Most of you know I’m writing a mystery that concerns an old graveyard (no big surprise there) in Upstate New York. However, part of that mystery involves the main character researching old newspapers for clues. Enter this fabulous YouTube video on how to search old newspapers for free, particularly the New York State Historical Newspaper search engine. Thought I’d share it with you, too.
If you ever wanted to know what it takes to hand carve a tombstone, here’s a video showing how Dave Wheelock of Sandwich, Massachusetts carves an 18th-century style gravestone.
Those of you on Facebook, come check out the BTG page because that’s where I run all the news articles about successful cemetery renovations, scandals (sorry to say), or interesting discoveries. Some of the previous articles posted include:
- Living with the Dead; The cemetery shacks of Phnom Penh,
- James Bond ordered not to film in Roman Cemetery,
- The skeery clown cemetery photo, and
- The cemetery that was sorta, kinda cleared for townhouse development.
Why not just list those here, you ask?
The answer’s simple. There are so many great articles that I’d end up spamming your email boxes with excess posts. I don’t like when I’m on the receiving end of these things, and in fact, I just finished a massive ‘unsubscribe’ campaign earlier this week to a couple of particularly annoying websites.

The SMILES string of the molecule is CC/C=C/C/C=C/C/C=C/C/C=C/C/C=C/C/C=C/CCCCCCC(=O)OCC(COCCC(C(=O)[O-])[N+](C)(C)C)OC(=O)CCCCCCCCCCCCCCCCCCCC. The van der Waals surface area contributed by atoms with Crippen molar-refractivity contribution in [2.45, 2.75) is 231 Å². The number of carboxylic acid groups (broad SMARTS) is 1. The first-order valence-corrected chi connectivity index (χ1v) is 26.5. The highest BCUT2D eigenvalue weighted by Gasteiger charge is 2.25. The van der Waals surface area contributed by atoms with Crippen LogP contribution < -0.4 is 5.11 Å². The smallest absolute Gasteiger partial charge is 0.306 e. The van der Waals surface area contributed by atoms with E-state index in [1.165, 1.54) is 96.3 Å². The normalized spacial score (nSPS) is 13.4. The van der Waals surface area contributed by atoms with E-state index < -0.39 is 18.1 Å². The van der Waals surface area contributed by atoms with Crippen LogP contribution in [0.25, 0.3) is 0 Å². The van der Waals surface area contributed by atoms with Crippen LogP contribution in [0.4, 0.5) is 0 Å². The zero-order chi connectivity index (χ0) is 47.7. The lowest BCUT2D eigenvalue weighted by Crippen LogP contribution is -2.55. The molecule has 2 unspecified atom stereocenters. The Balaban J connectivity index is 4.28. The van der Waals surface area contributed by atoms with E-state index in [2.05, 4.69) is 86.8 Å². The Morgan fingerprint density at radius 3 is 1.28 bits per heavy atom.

In short, it ticks me off when I get spammed so why should I do it to you?
So right now, this site is for interesting photos, occasional commentary, and sharing the work of other cemetery/genealogy bloggers out there who I think are marvelous. And by using Facebook as the news article medium, you get the option of stopping to look or scrolling past if it doesn’t poke your fancy.
Although I will secretly admit to eating a fried egg and spam sandwich now and then. But that’s all I’m saying.
Today’s Saturday Sharing comes from the DNAeXplained – Genetic Genealogy blog.
DNA testing can be a great tool for finding lost relations and closing up those doggone nagging holes on the genealogical tree. However, just because one person is all gung ho about getting tested, doesn’t mean everyone else is. Sometimes, people aren’t going to want to share. And that’s ok. So when they say no, don’t push.
Now here’s a symbol you don’t see every day.
I discovered this old-fashioned diver’s carving after flipping through some of my archived photos and thought it would be fun to post. The headstone’s in Lakeview Cemetery up in Seattle, but unfortunately, I only zoomed in on the carving and not the name.
Once again, sharing a great post from Clue Wagon about all the quirks and foibles within the genealogy world. Happy St. Patrick’s Day.